Two MBA@Denver students start their own businesses
It appears that for some students, class time and homework just aren’t enough to keep them busy. No, some prefer instead to dive headfirst into entrepreneurial waters even while navigating full-time jobs and their MBA course loads.
For Rich Camillieri, starting his own food company—Olives So Divine—while in school made perfect sense.
Camillieri, a second-year MBA@Denver student with a full-time job in finance, said his marketing class proved “especially valuable” as he set out to build his business.
“During the course, I was able to research public opinion, write a marketing plan and I got to apply what I learned all at the same time,” Camillieri said. “It’s been an excellent way to integrate my education into real-time business development. I can’t think of a better approach to education.”
Camillieri’s teacher, Marco Bonilla, an affiliate professor specializing in marketing in the MBA@Denver program, estimates that about 8% of the students he’s taught have started their own businesses during their time at Daniels.
“I think some of our MBA@Denver students feel safe taking that leap while they have the faculty and staff of the University in their corner,” Bonilla said. “And some are at that stage in their lives where they feel confident to go on their own—they’ve been in their industry long enough to have gathered the skillsets to take that leap.”
That sounds like another student, Thuy Turner, who after more than 16 years working in urban planning, launched her own consultancy in that field in July of 2020, two years into the MBA@Denver program.
“My MBA studies and support from my classmates and professors gave me the courage to do it,” Turner said.
She added that when she was taking Bonilla’s marketing class in 2019, he talked her through the mental process of making a big decision. “He asked some very good questions. He was patient and kind with his time to help me learn.”
Turner said it also helped that some of her classmates were entrepreneurs. “Quite a few have their own business—some have had one for many years,” she said. “They helped me step forward, to take the chance. It’s a different group of people from my current network, so it’s nice to have different insights and to get their viewpoints.”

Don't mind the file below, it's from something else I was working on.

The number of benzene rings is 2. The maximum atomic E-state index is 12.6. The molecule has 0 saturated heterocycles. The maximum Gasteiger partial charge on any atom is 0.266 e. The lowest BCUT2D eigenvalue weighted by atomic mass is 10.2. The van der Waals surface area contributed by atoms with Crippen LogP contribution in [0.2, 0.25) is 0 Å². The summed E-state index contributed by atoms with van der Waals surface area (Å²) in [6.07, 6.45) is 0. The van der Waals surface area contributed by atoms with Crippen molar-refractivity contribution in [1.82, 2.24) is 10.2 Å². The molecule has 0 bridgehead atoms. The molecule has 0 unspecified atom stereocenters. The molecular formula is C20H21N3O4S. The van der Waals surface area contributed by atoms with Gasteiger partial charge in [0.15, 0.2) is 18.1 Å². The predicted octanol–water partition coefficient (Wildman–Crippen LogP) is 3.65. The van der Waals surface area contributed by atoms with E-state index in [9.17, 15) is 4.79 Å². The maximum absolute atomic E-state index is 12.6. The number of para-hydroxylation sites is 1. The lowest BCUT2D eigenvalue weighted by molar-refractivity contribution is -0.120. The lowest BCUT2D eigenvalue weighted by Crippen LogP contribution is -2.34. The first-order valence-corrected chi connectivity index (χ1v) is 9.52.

Bonilla, who teaches Introduction to Marketing Concepts and Insights to Innovation, said both courses emphasize the customer is always at the center of the conversation.
“You are in business to solve a customer’s problem,” Bonilla said. “The other overarching focus in the courses is about brand … that your reputation as a business or individual means everything. Once a customer associates you as a good brand, they’ll continue to hire you to address their need.”
He said that Turner and Camillieri have embraced the notion that marketing is vital.
“It’s very apparent that they understand who the target customer is, how to communicate to that market, and deliver a quality product or service that not only meets the needs but exceeds and delights their customers,” Bonilla said. “The goal is to have a reoccurring stream of happy, loyal customers.”
Both students report early success with their businesses.
Camillieri, who sells a medley of black, green and kalamata olives mixed with artichokes and cheeses, marinated in a special blend of olive oil, has exceeded sales projections. At the end of 2020, the company sold 805 units from a projection of 720 units.
And Turner said she’s “happily adjusting.”
“I’m deliberately not pounding the pavement to get more clients because I want to focus on the few I have now to provide excellent service,” she said. “I want to spend this slow time to focus and develop my business.”